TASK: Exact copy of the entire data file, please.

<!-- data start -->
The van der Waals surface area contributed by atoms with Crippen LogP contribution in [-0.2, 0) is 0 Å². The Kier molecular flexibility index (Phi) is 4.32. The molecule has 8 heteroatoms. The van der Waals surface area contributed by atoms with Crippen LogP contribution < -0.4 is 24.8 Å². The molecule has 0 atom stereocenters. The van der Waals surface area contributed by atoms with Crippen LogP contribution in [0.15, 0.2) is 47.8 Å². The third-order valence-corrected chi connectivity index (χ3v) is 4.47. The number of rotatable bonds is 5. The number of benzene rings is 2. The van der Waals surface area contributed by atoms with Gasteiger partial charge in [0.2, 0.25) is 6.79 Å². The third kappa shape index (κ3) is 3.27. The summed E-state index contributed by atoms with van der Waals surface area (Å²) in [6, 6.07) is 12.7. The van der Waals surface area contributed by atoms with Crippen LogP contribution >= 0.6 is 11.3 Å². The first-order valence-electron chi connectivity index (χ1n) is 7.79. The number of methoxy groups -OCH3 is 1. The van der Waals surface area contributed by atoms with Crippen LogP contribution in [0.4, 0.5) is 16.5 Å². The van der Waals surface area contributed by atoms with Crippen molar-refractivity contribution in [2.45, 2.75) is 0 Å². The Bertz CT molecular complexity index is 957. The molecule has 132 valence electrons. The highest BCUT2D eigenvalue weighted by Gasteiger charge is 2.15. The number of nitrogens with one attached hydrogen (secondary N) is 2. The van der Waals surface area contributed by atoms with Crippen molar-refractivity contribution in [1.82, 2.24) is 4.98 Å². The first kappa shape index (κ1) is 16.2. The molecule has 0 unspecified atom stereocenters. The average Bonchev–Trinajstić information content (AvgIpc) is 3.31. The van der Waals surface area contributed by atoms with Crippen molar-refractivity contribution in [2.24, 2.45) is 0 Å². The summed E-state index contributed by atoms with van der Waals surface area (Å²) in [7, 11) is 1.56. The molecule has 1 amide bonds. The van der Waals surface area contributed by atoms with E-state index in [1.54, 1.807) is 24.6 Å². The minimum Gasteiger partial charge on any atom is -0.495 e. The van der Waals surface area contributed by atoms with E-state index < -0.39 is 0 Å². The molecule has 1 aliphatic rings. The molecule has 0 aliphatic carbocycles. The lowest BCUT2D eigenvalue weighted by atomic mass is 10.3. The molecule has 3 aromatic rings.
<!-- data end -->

The van der Waals surface area contributed by atoms with Crippen LogP contribution in [-0.2, 0) is 0 Å². The Kier molecular flexibility index (Phi) is 4.32. The molecule has 8 heteroatoms. The van der Waals surface area contributed by atoms with Crippen LogP contribution < -0.4 is 24.8 Å². The molecule has 0 atom stereocenters. The van der Waals surface area contributed by atoms with Crippen LogP contribution in [0.15, 0.2) is 47.8 Å². The third-order valence-corrected chi connectivity index (χ3v) is 4.47. The number of rotatable bonds is 5. The number of benzene rings is 2. The van der Waals surface area contributed by atoms with Gasteiger partial charge in [0.2, 0.25) is 6.79 Å². The third kappa shape index (κ3) is 3.27. The summed E-state index contributed by atoms with van der Waals surface area (Å²) in [6, 6.07) is 12.7. The van der Waals surface area contributed by atoms with Crippen LogP contribution >= 0.6 is 11.3 Å². The first-order valence-electron chi connectivity index (χ1n) is 7.79. The number of methoxy groups -OCH3 is 1. The van der Waals surface area contributed by atoms with Crippen LogP contribution in [0.4, 0.5) is 16.5 Å². The van der Waals surface area contributed by atoms with Crippen molar-refractivity contribution in [2.45, 2.75) is 0 Å². The Bertz CT molecular complexity index is 957. The molecule has 132 valence electrons. The highest BCUT2D eigenvalue weighted by Gasteiger charge is 2.15. The number of nitrogens with one attached hydrogen (secondary N) is 2. The van der Waals surface area contributed by atoms with Crippen molar-refractivity contribution in [1.82, 2.24) is 4.98 Å². The first kappa shape index (κ1) is 16.2. The molecule has 0 unspecified atom stereocenters. The average Bonchev–Trinajstić information content (AvgIpc) is 3.31. The van der Waals surface area contributed by atoms with Crippen molar-refractivity contribution in [2.24, 2.45) is 0 Å². The summed E-state index contributed by atoms with van der Waals surface area (Å²) in [7, 11) is 1.56. The molecule has 1 amide bonds. The van der Waals surface area contributed by atoms with E-state index in [1.54, 1.807) is 24.6 Å². The minimum Gasteiger partial charge on any atom is -0.495 e. The van der Waals surface area contributed by atoms with E-state index < -0.39 is 0 Å². The molecule has 1 aliphatic rings. The molecule has 0 aliphatic carbocycles. The lowest BCUT2D eigenvalue weighted by atomic mass is 10.3. The molecule has 3 aromatic rings.